Telling Stories? explores the contemporary state of affairs in the understanding and treatment of psychosis. An inclusive approach to mental distress requires that in order to truly understand psychosis we must begin by listening to those who know this from the inside out; the voices and narrative of those who have been condemned as "unanalysable" and mad. Far from being fantastical, the complex stories that are being articulated communicate painful truths and the myriad ways in which the human psyche survives overwhelming trauma. This book is the culmination of an integrated and creative alliance between those on the cutting edge, experientially, in research, diagnosis, and treatment; this multidisciplinary dialogue proposes a new relational and attachment orientated paradigm for the 21st century. In contrast to the containment model that is currently favoured, this advocates listening and talking therapies, and the healing power of a loving relationship, offering those with psychosis the possibility of more nourishing engagement with the world.
Sarah Benamer trained as an attachment based psychoanalytic psychotherapist with the Centre for Attachment-based Psychoanalytic Psychotherapy (CAPP), now The Bowlby Centre, where she is a tutor, teacher, approved supervisor and training therapist, and member of the clinical training committee. She works as a relational psychotherapist in private practice. Prior to training as a psychotherapist she worked as an independent advocate with those in crisis in the National Health Service (NHS) psychiatric system and with individuals in chronic pain, with long term illness and severe physical disabilities.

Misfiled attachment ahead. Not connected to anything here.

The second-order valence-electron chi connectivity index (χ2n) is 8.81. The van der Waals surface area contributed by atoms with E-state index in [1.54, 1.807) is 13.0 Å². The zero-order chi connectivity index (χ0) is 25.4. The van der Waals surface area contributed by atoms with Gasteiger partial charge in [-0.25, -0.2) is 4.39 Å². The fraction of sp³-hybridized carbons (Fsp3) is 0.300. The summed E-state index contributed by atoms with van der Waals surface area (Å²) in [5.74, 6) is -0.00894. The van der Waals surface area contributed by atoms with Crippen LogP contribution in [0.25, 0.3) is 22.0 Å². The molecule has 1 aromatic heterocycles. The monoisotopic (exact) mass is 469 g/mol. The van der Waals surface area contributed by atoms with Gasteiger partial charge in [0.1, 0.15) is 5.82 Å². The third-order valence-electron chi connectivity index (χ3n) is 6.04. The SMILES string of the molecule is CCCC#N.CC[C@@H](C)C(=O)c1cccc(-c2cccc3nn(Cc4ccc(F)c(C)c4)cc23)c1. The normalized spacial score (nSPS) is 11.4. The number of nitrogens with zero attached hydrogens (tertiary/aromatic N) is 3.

CHAPTER ONE Telling stories? Attachment-based approaches to the treatment of psychosis by Sarah Benamer CHAPTER TWO A brief history of psychosis, its politics and why genetics is a cop-out by Joseph Schwartz CHAPTER THREE Never let the truth get in the way of a good story by Julie McNamara CHAPTER FOUR The personal is political by Jacqui Dillon CHAPTER FIVE Can attachment theory help explain the relationship between childhood adversity and psychosis? by John Read and Andrew Gumley CHAPTER SIX Truth is stranger than fiction-what happens to the story when no-one wants to know by Christine Blake CHAPTER SEVEN In bits: Hearing the fragmented narratives of people who experience psychosis by Mark Linington CHAPTER EIGHT Interprofessional collaboration: Achieving integrated care in mental health services by Tony Leiba APPENDIX INDEX